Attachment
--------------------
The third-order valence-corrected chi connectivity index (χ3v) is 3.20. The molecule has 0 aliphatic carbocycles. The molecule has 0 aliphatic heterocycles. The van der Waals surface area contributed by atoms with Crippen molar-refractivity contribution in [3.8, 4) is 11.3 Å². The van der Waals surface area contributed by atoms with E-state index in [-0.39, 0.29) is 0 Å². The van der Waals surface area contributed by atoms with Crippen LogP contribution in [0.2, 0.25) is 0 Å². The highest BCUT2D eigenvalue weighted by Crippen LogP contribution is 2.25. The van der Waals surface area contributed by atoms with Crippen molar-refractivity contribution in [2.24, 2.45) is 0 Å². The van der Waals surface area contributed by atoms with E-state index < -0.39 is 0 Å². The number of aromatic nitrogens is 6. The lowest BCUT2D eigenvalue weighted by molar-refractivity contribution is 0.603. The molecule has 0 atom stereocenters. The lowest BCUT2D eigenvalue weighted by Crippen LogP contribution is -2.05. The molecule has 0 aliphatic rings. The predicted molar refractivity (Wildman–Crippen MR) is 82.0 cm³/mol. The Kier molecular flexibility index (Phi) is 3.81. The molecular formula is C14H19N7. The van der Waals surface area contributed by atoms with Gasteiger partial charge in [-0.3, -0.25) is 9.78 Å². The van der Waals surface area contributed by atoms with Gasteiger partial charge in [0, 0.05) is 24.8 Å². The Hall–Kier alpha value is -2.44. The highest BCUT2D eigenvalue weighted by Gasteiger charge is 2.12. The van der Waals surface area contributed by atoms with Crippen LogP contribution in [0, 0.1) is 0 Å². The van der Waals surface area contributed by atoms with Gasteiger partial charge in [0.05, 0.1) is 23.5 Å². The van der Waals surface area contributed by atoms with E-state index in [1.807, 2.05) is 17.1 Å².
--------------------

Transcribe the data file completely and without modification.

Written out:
The third-order valence-corrected chi connectivity index (χ3v) is 3.20. The molecule has 0 aliphatic carbocycles. The molecule has 0 aliphatic heterocycles. The van der Waals surface area contributed by atoms with Crippen molar-refractivity contribution in [3.8, 4) is 11.3 Å². The van der Waals surface area contributed by atoms with E-state index in [-0.39, 0.29) is 0 Å². The van der Waals surface area contributed by atoms with Crippen LogP contribution in [0.2, 0.25) is 0 Å². The highest BCUT2D eigenvalue weighted by Crippen LogP contribution is 2.25. The van der Waals surface area contributed by atoms with Crippen molar-refractivity contribution in [2.24, 2.45) is 0 Å². The van der Waals surface area contributed by atoms with E-state index < -0.39 is 0 Å². The number of aromatic nitrogens is 6. The lowest BCUT2D eigenvalue weighted by molar-refractivity contribution is 0.603. The molecule has 0 atom stereocenters. The lowest BCUT2D eigenvalue weighted by Crippen LogP contribution is -2.05. The molecule has 0 aliphatic rings. The predicted molar refractivity (Wildman–Crippen MR) is 82.0 cm³/mol. The Kier molecular flexibility index (Phi) is 3.81. The molecular formula is C14H19N7. The van der Waals surface area contributed by atoms with Gasteiger partial charge in [-0.3, -0.25) is 9.78 Å². The van der Waals surface area contributed by atoms with Gasteiger partial charge in [0, 0.05) is 24.8 Å². The Hall–Kier alpha value is -2.44. The highest BCUT2D eigenvalue weighted by Gasteiger charge is 2.12. The van der Waals surface area contributed by atoms with Crippen LogP contribution in [0, 0.1) is 0 Å². The van der Waals surface area contributed by atoms with Gasteiger partial charge in [0.05, 0.1) is 23.5 Å². The van der Waals surface area contributed by atoms with E-state index in [1.807, 2.05) is 17.1 Å².